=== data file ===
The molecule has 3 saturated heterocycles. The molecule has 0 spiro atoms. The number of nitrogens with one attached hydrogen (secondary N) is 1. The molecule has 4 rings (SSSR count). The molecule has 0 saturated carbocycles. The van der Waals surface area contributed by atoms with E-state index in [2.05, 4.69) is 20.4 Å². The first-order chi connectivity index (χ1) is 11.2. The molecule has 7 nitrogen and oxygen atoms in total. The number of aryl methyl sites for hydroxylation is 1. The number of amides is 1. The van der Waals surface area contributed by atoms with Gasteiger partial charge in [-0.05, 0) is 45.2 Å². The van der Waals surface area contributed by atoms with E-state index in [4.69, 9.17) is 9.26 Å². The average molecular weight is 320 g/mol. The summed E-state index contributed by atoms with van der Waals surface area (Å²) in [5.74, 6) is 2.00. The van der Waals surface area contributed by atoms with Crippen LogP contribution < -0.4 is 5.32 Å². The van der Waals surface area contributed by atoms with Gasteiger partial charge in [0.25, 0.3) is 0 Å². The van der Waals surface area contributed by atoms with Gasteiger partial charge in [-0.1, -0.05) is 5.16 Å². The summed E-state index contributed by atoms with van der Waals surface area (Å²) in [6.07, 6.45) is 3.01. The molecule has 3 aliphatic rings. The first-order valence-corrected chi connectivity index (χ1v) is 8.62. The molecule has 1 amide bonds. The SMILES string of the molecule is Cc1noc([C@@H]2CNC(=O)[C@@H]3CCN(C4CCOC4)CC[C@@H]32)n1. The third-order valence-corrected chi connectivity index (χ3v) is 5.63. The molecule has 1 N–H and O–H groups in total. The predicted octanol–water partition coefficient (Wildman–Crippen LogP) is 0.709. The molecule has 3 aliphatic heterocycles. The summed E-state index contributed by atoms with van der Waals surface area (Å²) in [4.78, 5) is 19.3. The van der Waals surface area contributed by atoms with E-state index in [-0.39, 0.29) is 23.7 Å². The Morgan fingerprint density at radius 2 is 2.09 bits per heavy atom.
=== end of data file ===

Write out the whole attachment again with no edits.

The molecule has 3 saturated heterocycles. The molecule has 0 spiro atoms. The number of nitrogens with one attached hydrogen (secondary N) is 1. The molecule has 4 rings (SSSR count). The molecule has 0 saturated carbocycles. The van der Waals surface area contributed by atoms with E-state index in [2.05, 4.69) is 20.4 Å². The first-order chi connectivity index (χ1) is 11.2. The molecule has 7 nitrogen and oxygen atoms in total. The number of aryl methyl sites for hydroxylation is 1. The number of amides is 1. The van der Waals surface area contributed by atoms with Gasteiger partial charge in [-0.05, 0) is 45.2 Å². The van der Waals surface area contributed by atoms with E-state index in [4.69, 9.17) is 9.26 Å². The average molecular weight is 320 g/mol. The summed E-state index contributed by atoms with van der Waals surface area (Å²) in [5.74, 6) is 2.00. The van der Waals surface area contributed by atoms with Crippen LogP contribution < -0.4 is 5.32 Å². The van der Waals surface area contributed by atoms with Gasteiger partial charge in [0.25, 0.3) is 0 Å². The van der Waals surface area contributed by atoms with Gasteiger partial charge in [-0.1, -0.05) is 5.16 Å². The summed E-state index contributed by atoms with van der Waals surface area (Å²) in [6.07, 6.45) is 3.01. The molecule has 3 aliphatic rings. The first-order valence-corrected chi connectivity index (χ1v) is 8.62. The molecule has 1 amide bonds. The SMILES string of the molecule is Cc1noc([C@@H]2CNC(=O)[C@@H]3CCN(C4CCOC4)CC[C@@H]32)n1. The third-order valence-corrected chi connectivity index (χ3v) is 5.63. The molecule has 1 N–H and O–H groups in total. The predicted octanol–water partition coefficient (Wildman–Crippen LogP) is 0.709. The molecule has 3 aliphatic heterocycles. The summed E-state index contributed by atoms with van der Waals surface area (Å²) in [4.78, 5) is 19.3. The van der Waals surface area contributed by atoms with E-state index in [-0.39, 0.29) is 23.7 Å². The Morgan fingerprint density at radius 2 is 2.09 bits per heavy atom.